Virtual Colonoscopy

Virtual colonoscopy (VC) uses X-rays and computers (CT scan or MRI) to produce two- and three- dimensional images of the large intestine (colon), the rectum, and the small intestine. The images will display on a screen. These images are clear and more detailed than a conventional X-ray using a barium enema. The procedure is used to diagnose colon and bowel disease, including polyps, diverticulosis, and cancer.

During a VC, your doctor cannot take tissue samples or remove polyps. A conventional colonoscopy must be performed if abnormalities are found. Also, VC does not show as much detail as a conventional colonoscopy. Abnormal growths (polyps) smaller than 10 mm in diameter may not show up on the images.

ExitCare Image


Preparations for VC vary. But you will usually be asked to take laxatives or other oral agents at home the day before the procedure. This is to clear stool from your colon. You may also be asked to use a suppository. This is to cleanse your rectum of any remaining fecal matter.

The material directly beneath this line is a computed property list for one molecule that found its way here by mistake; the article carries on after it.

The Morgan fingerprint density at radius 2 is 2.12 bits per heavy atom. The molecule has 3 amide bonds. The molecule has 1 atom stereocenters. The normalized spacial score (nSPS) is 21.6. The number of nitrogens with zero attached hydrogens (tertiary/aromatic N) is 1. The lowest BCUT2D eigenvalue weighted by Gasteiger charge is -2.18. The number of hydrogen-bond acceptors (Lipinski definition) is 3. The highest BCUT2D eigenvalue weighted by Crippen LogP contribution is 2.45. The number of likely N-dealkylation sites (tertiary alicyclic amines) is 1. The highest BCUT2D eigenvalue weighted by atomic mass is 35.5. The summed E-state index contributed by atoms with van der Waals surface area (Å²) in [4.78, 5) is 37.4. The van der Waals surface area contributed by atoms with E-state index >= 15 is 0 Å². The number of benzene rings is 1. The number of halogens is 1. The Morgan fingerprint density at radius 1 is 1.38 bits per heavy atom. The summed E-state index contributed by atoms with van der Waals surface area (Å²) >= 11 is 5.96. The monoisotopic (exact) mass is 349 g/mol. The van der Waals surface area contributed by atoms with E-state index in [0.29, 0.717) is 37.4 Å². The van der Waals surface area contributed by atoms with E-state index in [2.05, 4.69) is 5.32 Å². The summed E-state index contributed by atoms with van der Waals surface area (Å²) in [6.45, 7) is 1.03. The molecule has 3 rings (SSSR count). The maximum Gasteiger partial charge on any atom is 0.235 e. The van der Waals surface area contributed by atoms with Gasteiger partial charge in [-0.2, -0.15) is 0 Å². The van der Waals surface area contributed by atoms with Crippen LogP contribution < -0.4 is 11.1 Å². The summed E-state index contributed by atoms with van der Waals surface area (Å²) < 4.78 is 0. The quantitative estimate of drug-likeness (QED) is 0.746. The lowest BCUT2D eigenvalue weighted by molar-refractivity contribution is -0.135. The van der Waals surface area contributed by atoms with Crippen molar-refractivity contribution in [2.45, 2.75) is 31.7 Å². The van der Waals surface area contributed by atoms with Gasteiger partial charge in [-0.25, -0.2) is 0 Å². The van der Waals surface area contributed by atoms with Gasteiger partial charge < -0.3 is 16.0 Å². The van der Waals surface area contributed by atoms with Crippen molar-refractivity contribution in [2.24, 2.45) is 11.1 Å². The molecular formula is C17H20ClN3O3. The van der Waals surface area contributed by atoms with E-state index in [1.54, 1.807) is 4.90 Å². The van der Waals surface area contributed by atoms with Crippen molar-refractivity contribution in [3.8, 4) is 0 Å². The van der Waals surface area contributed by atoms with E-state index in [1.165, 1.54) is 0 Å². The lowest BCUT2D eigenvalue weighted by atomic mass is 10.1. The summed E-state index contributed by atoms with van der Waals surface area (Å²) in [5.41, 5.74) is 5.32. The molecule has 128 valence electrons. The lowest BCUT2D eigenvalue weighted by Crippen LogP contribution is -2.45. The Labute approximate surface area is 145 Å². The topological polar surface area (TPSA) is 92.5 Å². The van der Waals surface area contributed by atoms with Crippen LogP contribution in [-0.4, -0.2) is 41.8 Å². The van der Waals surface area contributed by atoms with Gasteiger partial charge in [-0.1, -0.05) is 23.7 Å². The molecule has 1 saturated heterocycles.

The exam takes about 10 minutes and does not require sedatives.

  • You will lie on your back on a table.

  • A thin tube will be inserted into your rectum. Air will be pumped through the tube to inflate the colon for better viewing.

  • The table moves through the scanner to produce a series of two-dimensional cross-sections along the length of the colon. A computer program puts these images together to create a three-dimensional picture that can be viewed on the video screen.

  • You will be asked to hold your breath during the scan. This is to avoid distortion on the images.

  • The scanning procedure is repeated with you lying on your stomach.


  • The information from the scanner must be processed to create the computer picture or image of your colon. The results will be evaluated to identify any abnormalities. Your caregiver may ask you to wait while the test results are analyzed.

  • If abnormalities are found and you need a conventional colonoscopy, it may be performed the same day.

  • You may resume normal activity after the procedure.


American College of Gastroenterology (ACG):

International Foundation for Functional Gastrointestinal Disorders (IFFGD):

National Digestive Diseases Information Clearinghouse